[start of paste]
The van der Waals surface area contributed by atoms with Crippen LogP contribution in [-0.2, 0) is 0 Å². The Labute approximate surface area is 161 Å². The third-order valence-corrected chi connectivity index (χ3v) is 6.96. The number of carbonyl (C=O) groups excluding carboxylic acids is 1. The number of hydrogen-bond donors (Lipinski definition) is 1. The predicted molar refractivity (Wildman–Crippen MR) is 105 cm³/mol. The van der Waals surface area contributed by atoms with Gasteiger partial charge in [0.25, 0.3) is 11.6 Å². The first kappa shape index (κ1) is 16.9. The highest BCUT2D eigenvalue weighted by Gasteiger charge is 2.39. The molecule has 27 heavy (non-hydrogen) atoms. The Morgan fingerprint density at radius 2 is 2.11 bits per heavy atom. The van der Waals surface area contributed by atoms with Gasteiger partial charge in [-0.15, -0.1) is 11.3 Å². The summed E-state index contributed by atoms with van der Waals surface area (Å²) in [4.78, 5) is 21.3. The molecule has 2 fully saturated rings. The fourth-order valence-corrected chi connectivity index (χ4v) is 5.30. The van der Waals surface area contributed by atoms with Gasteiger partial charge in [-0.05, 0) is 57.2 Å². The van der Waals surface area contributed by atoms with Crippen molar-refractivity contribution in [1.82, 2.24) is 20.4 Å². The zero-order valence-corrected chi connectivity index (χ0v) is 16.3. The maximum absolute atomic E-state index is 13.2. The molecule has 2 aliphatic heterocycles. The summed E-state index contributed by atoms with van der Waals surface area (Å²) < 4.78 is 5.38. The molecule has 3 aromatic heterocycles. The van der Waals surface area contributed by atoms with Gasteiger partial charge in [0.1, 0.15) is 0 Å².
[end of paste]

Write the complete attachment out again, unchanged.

The van der Waals surface area contributed by atoms with Crippen LogP contribution in [-0.2, 0) is 0 Å². The Labute approximate surface area is 161 Å². The third-order valence-corrected chi connectivity index (χ3v) is 6.96. The number of carbonyl (C=O) groups excluding carboxylic acids is 1. The number of hydrogen-bond donors (Lipinski definition) is 1. The predicted molar refractivity (Wildman–Crippen MR) is 105 cm³/mol. The van der Waals surface area contributed by atoms with Gasteiger partial charge in [0.25, 0.3) is 11.6 Å². The first kappa shape index (κ1) is 16.9. The highest BCUT2D eigenvalue weighted by Gasteiger charge is 2.39. The molecule has 27 heavy (non-hydrogen) atoms. The Morgan fingerprint density at radius 2 is 2.11 bits per heavy atom. The van der Waals surface area contributed by atoms with Gasteiger partial charge in [-0.15, -0.1) is 11.3 Å². The summed E-state index contributed by atoms with van der Waals surface area (Å²) in [4.78, 5) is 21.3. The molecule has 2 fully saturated rings. The fourth-order valence-corrected chi connectivity index (χ4v) is 5.30. The van der Waals surface area contributed by atoms with Gasteiger partial charge in [-0.05, 0) is 57.2 Å². The van der Waals surface area contributed by atoms with Crippen molar-refractivity contribution in [1.82, 2.24) is 20.4 Å². The zero-order valence-corrected chi connectivity index (χ0v) is 16.3. The maximum absolute atomic E-state index is 13.2. The molecule has 2 aliphatic heterocycles. The summed E-state index contributed by atoms with van der Waals surface area (Å²) < 4.78 is 5.38. The molecule has 3 aromatic heterocycles. The van der Waals surface area contributed by atoms with Gasteiger partial charge in [0.1, 0.15) is 0 Å².